The following is taken from David Cecil's Library Looking-Glass: A Personal Anthology. Cecil is speaking here of literary criticism but I believe the same could be said of any criticism of arts and culture:
[the literary critic's] aim should be to interpret the work they are writing about and to help readers to appreciate it, by defining and analysing those qualities that make it precious and by indicatiing the angle of vision from which its beauties are visible.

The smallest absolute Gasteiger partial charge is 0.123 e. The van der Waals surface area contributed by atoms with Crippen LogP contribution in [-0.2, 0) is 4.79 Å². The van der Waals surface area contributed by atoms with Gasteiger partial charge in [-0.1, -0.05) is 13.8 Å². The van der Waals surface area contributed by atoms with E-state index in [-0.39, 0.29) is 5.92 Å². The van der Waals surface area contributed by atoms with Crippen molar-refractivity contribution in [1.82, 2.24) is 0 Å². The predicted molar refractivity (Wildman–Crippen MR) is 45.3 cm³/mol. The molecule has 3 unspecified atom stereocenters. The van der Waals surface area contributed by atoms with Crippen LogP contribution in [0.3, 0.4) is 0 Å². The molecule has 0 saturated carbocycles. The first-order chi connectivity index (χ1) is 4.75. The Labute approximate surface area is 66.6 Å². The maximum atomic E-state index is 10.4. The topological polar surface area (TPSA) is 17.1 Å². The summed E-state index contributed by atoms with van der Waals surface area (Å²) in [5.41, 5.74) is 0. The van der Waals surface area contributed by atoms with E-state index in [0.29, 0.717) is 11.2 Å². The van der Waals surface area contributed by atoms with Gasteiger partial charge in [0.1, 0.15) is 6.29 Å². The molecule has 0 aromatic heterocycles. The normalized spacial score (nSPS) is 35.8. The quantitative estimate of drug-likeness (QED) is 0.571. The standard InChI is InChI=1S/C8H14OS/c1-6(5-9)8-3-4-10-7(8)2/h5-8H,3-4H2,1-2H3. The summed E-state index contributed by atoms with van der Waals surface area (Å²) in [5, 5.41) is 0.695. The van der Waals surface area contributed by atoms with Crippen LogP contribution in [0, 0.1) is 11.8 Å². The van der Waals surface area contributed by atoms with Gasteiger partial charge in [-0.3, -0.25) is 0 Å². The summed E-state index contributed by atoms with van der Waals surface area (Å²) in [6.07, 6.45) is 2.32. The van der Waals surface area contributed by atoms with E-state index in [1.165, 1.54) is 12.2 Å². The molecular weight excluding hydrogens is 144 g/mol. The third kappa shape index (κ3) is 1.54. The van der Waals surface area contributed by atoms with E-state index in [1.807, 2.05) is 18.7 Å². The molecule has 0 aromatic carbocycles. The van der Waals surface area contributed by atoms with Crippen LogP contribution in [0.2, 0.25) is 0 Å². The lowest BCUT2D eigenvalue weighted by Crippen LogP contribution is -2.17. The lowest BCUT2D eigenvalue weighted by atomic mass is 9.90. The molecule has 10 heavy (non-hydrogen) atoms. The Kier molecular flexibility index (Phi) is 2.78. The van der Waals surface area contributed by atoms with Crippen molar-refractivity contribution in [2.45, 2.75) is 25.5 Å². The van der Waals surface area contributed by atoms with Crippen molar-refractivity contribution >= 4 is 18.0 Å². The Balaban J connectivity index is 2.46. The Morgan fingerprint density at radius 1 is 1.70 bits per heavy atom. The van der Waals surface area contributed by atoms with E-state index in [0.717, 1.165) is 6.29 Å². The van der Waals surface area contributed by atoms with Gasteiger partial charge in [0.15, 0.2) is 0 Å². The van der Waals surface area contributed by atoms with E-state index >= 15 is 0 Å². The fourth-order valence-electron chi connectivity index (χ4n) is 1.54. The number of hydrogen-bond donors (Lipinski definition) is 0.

But many critics do not realise their function. They aim not to appreciate but to judge; they seek first to draw up laws about literature and then to bully readers into accepting these laws ... [but] you cannot force taste on someone else, you cannot argue people into enjoyment.